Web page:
Advanced Micro Devices is looking to turn up the performance of systems based on its Athlon chip before the end of the year. The company will speed up its introduction of new processors, delivering faster Athlon chips starting with its 1.1GHz CPU, which will appear in systems starting next Monday.
It is expected that, between now and early next year, AMD will introduce new clock speeds every five to six weeks. A 1.2GHz Athlon is waiting in the wings, and AMD's publicly stated goal is to hit 1.5GHz early next year.
"You'll see more frequency over the next few months, but you'll also see platform improvements," said Martin Booth, a product marketing manager in AMD's Computational Products Group. AMD officials were on hand, just a few feet from the action, at the Intel Developer Forum in San Jose, to answer questions from reporters.
The chips will be joined before the end of the year with new chipsets (including AMD's own 760) that support faster double data rate synchronous dynamic RAM (DDR SDRAM) technology and offer higher system bus speeds. The AMD 760, for example, will support DDR SDRAM and a 266MHz system bus. The system bus provides a data pathway between the processor and system components. AMD's goal is to boost the performance of Athlon-based desktop PCs without driving prices up too high. There will be a higher cost associated with the new memory technology and the new chipsets -- however, AMD officials expect it to be a few hundred dollars and not out of the price range of performance enthusiasts.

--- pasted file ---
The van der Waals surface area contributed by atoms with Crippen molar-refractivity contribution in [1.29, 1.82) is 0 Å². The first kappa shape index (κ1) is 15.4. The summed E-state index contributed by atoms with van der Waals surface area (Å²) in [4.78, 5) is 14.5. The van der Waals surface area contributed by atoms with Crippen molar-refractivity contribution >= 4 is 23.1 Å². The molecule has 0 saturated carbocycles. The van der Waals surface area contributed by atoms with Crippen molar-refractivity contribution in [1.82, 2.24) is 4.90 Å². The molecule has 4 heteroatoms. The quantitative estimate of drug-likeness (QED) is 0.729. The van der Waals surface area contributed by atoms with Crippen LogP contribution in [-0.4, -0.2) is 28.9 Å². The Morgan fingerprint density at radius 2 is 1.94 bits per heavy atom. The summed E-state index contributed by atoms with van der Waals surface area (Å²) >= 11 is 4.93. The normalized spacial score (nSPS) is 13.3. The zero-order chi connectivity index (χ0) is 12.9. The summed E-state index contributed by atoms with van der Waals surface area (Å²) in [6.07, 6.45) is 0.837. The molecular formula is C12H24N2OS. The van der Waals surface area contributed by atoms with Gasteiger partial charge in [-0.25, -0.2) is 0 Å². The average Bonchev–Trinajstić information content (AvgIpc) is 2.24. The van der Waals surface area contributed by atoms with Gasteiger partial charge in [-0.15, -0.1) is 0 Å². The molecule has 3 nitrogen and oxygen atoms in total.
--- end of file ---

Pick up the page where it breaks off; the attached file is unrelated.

Systems containing the faster chips, DDR SDRAM and 760 chipsets will come in at the high end of AMD system price points, which range from about $1,800 to $2,500 or higher, AMD officials said.
Although cost is always a consideration, "at the high end of the market, people are pretty educated and they're going to buy on performance," Booth said. AMD will, in addition, transition to its newest Athlon processor core, codenamed Mustang, and launch mobile Athlon and Duron chips before the end of the year. Mustang, among other things, offers higher levels of cache for performance increases and lower power transistors for mobile applications.
AMD recently also dropped prices on its Athlon desktop chips. While the new 1.1GHz chip will cost $853 in quantity, the price of AMD's 1GHz chip fell from $990 to $612, and the price of its 950MHz fell from $759 to $460.
As reported by ZDNet News, AMD is also close to a deal with Transmeta.
AMD officials confirmed discussions between the two companies. However, it appears that the discussions with Transmeta centre on the startup chip maker licensing AMD's Lightning Data Transport bus technology. Known as LDT, the technology provides a high-speed interconnect between system components, and processors, in a PC.
AMD has been promoting LDT as an industry standard, Booth said. "We've been out licensing this," he said.
AMD chairman and chief executive Jerry Sanders may know more about the deal, but right now he's not talking.
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